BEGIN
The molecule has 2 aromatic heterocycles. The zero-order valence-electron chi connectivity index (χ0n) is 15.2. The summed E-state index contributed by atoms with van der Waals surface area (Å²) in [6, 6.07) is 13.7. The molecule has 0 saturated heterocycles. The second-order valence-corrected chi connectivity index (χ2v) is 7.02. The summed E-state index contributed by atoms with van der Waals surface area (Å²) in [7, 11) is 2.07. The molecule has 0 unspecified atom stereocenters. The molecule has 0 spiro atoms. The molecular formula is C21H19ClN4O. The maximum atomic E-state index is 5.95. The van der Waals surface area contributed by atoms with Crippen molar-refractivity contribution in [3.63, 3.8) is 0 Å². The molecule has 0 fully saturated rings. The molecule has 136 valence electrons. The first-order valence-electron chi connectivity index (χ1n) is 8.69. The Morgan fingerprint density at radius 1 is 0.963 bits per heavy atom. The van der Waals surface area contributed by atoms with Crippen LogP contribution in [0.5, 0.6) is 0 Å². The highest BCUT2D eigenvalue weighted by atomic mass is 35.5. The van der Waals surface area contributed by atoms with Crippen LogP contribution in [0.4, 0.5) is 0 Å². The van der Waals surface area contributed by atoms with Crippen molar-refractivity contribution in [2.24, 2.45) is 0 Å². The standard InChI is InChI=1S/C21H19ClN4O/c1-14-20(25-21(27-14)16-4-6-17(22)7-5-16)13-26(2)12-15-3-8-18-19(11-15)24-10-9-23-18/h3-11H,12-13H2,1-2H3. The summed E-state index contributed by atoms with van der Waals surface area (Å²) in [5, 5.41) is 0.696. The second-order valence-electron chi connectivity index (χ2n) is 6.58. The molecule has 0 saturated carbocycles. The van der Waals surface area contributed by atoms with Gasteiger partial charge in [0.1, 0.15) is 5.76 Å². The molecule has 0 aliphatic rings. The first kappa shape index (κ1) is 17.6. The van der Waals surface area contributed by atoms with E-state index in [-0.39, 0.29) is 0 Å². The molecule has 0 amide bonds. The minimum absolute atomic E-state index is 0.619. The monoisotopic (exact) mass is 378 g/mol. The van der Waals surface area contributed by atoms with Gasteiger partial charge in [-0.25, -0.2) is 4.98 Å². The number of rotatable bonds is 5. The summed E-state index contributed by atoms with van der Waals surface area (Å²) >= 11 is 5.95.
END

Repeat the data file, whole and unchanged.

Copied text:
The molecule has 2 aromatic heterocycles. The zero-order valence-electron chi connectivity index (χ0n) is 15.2. The summed E-state index contributed by atoms with van der Waals surface area (Å²) in [6, 6.07) is 13.7. The molecule has 0 saturated heterocycles. The second-order valence-corrected chi connectivity index (χ2v) is 7.02. The summed E-state index contributed by atoms with van der Waals surface area (Å²) in [7, 11) is 2.07. The molecule has 0 unspecified atom stereocenters. The molecule has 0 spiro atoms. The molecular formula is C21H19ClN4O. The maximum atomic E-state index is 5.95. The van der Waals surface area contributed by atoms with Crippen molar-refractivity contribution in [3.63, 3.8) is 0 Å². The molecule has 0 fully saturated rings. The molecule has 136 valence electrons. The first-order valence-electron chi connectivity index (χ1n) is 8.69. The Morgan fingerprint density at radius 1 is 0.963 bits per heavy atom. The van der Waals surface area contributed by atoms with Crippen LogP contribution in [0.5, 0.6) is 0 Å². The highest BCUT2D eigenvalue weighted by atomic mass is 35.5. The van der Waals surface area contributed by atoms with Crippen LogP contribution in [0.4, 0.5) is 0 Å². The van der Waals surface area contributed by atoms with Crippen molar-refractivity contribution in [2.24, 2.45) is 0 Å². The standard InChI is InChI=1S/C21H19ClN4O/c1-14-20(25-21(27-14)16-4-6-17(22)7-5-16)13-26(2)12-15-3-8-18-19(11-15)24-10-9-23-18/h3-11H,12-13H2,1-2H3. The summed E-state index contributed by atoms with van der Waals surface area (Å²) in [5, 5.41) is 0.696. The second-order valence-electron chi connectivity index (χ2n) is 6.58. The molecule has 0 saturated carbocycles. The van der Waals surface area contributed by atoms with Gasteiger partial charge in [0.1, 0.15) is 5.76 Å². The molecule has 0 aliphatic rings. The first kappa shape index (κ1) is 17.6. The van der Waals surface area contributed by atoms with E-state index in [-0.39, 0.29) is 0 Å². The molecule has 0 amide bonds. The minimum absolute atomic E-state index is 0.619. The monoisotopic (exact) mass is 378 g/mol. The van der Waals surface area contributed by atoms with Gasteiger partial charge in [-0.25, -0.2) is 4.98 Å². The number of rotatable bonds is 5. The summed E-state index contributed by atoms with van der Waals surface area (Å²) >= 11 is 5.95.